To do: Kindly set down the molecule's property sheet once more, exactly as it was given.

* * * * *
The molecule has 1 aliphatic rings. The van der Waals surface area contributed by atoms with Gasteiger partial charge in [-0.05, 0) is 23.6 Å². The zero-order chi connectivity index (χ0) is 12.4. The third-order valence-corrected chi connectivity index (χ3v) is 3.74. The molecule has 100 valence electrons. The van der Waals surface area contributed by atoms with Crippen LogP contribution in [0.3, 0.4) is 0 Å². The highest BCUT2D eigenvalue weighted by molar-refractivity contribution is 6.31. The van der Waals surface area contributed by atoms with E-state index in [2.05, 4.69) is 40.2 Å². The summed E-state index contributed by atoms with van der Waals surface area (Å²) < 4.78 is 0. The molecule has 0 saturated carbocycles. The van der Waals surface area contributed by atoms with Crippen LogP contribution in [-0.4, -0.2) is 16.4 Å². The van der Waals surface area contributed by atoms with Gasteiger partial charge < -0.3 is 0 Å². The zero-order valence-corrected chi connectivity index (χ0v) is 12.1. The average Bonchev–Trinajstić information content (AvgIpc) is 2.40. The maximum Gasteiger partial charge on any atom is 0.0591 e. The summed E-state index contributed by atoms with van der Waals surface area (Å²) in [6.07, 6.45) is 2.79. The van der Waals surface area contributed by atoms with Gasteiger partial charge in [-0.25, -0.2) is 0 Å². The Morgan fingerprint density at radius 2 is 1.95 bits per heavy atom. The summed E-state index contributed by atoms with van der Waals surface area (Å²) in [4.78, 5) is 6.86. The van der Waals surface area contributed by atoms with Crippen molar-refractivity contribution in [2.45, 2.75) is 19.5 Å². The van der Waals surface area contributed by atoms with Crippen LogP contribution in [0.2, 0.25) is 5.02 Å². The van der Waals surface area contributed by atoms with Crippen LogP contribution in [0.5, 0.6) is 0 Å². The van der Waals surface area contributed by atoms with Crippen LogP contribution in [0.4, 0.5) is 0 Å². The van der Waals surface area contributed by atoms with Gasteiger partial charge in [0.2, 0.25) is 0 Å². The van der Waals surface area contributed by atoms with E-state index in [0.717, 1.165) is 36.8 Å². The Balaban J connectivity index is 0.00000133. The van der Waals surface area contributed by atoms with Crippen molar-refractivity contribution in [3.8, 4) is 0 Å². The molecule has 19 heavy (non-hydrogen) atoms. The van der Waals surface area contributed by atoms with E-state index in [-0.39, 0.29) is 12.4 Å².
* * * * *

The molecule has 1 aliphatic rings. The van der Waals surface area contributed by atoms with Gasteiger partial charge in [-0.05, 0) is 23.6 Å². The zero-order chi connectivity index (χ0) is 12.4. The third-order valence-corrected chi connectivity index (χ3v) is 3.74. The molecule has 100 valence electrons. The van der Waals surface area contributed by atoms with Crippen LogP contribution in [0.3, 0.4) is 0 Å². The highest BCUT2D eigenvalue weighted by molar-refractivity contribution is 6.31. The van der Waals surface area contributed by atoms with E-state index in [2.05, 4.69) is 40.2 Å². The summed E-state index contributed by atoms with van der Waals surface area (Å²) < 4.78 is 0. The molecule has 0 saturated carbocycles. The van der Waals surface area contributed by atoms with Crippen LogP contribution in [-0.4, -0.2) is 16.4 Å². The van der Waals surface area contributed by atoms with Gasteiger partial charge < -0.3 is 0 Å². The zero-order valence-corrected chi connectivity index (χ0v) is 12.1. The average Bonchev–Trinajstić information content (AvgIpc) is 2.40. The maximum Gasteiger partial charge on any atom is 0.0591 e. The summed E-state index contributed by atoms with van der Waals surface area (Å²) in [6.07, 6.45) is 2.79. The van der Waals surface area contributed by atoms with Gasteiger partial charge in [-0.25, -0.2) is 0 Å². The Morgan fingerprint density at radius 2 is 1.95 bits per heavy atom. The summed E-state index contributed by atoms with van der Waals surface area (Å²) in [4.78, 5) is 6.86. The van der Waals surface area contributed by atoms with Crippen molar-refractivity contribution in [2.45, 2.75) is 19.5 Å². The van der Waals surface area contributed by atoms with Crippen LogP contribution in [0.2, 0.25) is 5.02 Å². The van der Waals surface area contributed by atoms with Crippen LogP contribution in [0.5, 0.6) is 0 Å². The van der Waals surface area contributed by atoms with Crippen LogP contribution in [0.4, 0.5) is 0 Å². The van der Waals surface area contributed by atoms with Gasteiger partial charge in [0.2, 0.25) is 0 Å². The van der Waals surface area contributed by atoms with E-state index in [0.717, 1.165) is 36.8 Å². The Balaban J connectivity index is 0.00000133. The van der Waals surface area contributed by atoms with Crippen molar-refractivity contribution in [3.8, 4) is 0 Å². The molecule has 19 heavy (non-hydrogen) atoms. The van der Waals surface area contributed by atoms with E-state index in [-0.39, 0.29) is 12.4 Å².